Although Schnepf did use the steps just a few minutes before, on his way up to the thirteenth tee, the protrusion may not have been open and obvious. He – and for that matter, his threesome -- had played the first twelve holes of the course without noticing this kind of problem.[3] There was no reason to be especially alert for it at the thirteenth hole; moreover, as noted above, when claimant ascended the steps his golfing partners were right with him. In any event, a determination that the protrusion was open and obvious will turn on a more complete development of the facts. See Michalski v Home Depot, Inc., 225 F 3d 113 (2d Cir 2000). Compare with Paone v County of Suffolk, 251 AD2d 563, 674 NYS2d 761 (2d Dept 1998), where the parties' submissions were unequivocal that the hole in an asphalt basketball court surface was clearly visible.


In view of the foregoing, IT IS ORDERED that the motion of defendant (M-62600) be denied.



January 8, 2001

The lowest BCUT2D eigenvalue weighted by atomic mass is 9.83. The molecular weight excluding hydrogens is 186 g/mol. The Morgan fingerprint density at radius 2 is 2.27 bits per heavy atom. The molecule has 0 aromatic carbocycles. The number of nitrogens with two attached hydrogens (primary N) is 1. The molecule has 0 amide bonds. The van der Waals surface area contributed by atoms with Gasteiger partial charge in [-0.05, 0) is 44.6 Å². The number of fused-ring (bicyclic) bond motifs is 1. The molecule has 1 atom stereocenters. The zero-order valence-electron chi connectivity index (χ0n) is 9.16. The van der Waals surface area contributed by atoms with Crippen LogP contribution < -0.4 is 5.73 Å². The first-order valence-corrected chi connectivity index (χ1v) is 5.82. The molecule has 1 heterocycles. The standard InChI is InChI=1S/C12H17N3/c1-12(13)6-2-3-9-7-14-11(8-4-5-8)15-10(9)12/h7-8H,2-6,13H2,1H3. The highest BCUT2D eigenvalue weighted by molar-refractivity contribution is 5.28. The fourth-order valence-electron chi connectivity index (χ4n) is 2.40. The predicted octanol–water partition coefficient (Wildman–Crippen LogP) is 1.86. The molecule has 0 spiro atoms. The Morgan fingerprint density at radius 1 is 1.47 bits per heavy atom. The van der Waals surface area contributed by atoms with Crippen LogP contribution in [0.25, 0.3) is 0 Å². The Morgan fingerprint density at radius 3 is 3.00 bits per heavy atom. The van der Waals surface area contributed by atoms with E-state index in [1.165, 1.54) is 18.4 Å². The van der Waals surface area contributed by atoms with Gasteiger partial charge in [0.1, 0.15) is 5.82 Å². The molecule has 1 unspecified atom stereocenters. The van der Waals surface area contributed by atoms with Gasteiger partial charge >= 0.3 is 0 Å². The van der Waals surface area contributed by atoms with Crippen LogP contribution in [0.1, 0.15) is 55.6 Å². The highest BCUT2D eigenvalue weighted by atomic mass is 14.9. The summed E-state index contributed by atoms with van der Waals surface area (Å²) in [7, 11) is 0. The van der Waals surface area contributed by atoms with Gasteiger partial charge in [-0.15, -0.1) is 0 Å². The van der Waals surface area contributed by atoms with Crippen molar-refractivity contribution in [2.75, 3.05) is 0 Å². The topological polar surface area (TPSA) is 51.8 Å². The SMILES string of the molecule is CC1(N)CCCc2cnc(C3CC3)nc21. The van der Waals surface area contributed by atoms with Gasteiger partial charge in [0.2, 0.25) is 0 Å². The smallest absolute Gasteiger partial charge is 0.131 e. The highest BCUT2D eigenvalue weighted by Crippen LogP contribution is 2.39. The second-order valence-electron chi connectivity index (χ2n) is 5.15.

New York, New York

HON. ALAN C. MARIN
Judge of the Court of Claims




[1]
The following papers were reviewed -- 1) from the defendant: a Notice of Motion to Dismiss and supporting Affirmation including exhibits A and B; a Memorandum of Law; and an Affirmation in Reply to Claimant's Opposition; 2) from the claimant: an Affirmation in Opposition including exhibits A through C, and a Memorandum of Law.
[2]
Each party submits claimant's May 24, 2000 examination before trial of the claimant: cl affirm, exh A; def affirm, exh B.
[3]
Schnepf's deposition is, however, ambiguous as to whether the tee areas for the first twelve holes were similarly elevated.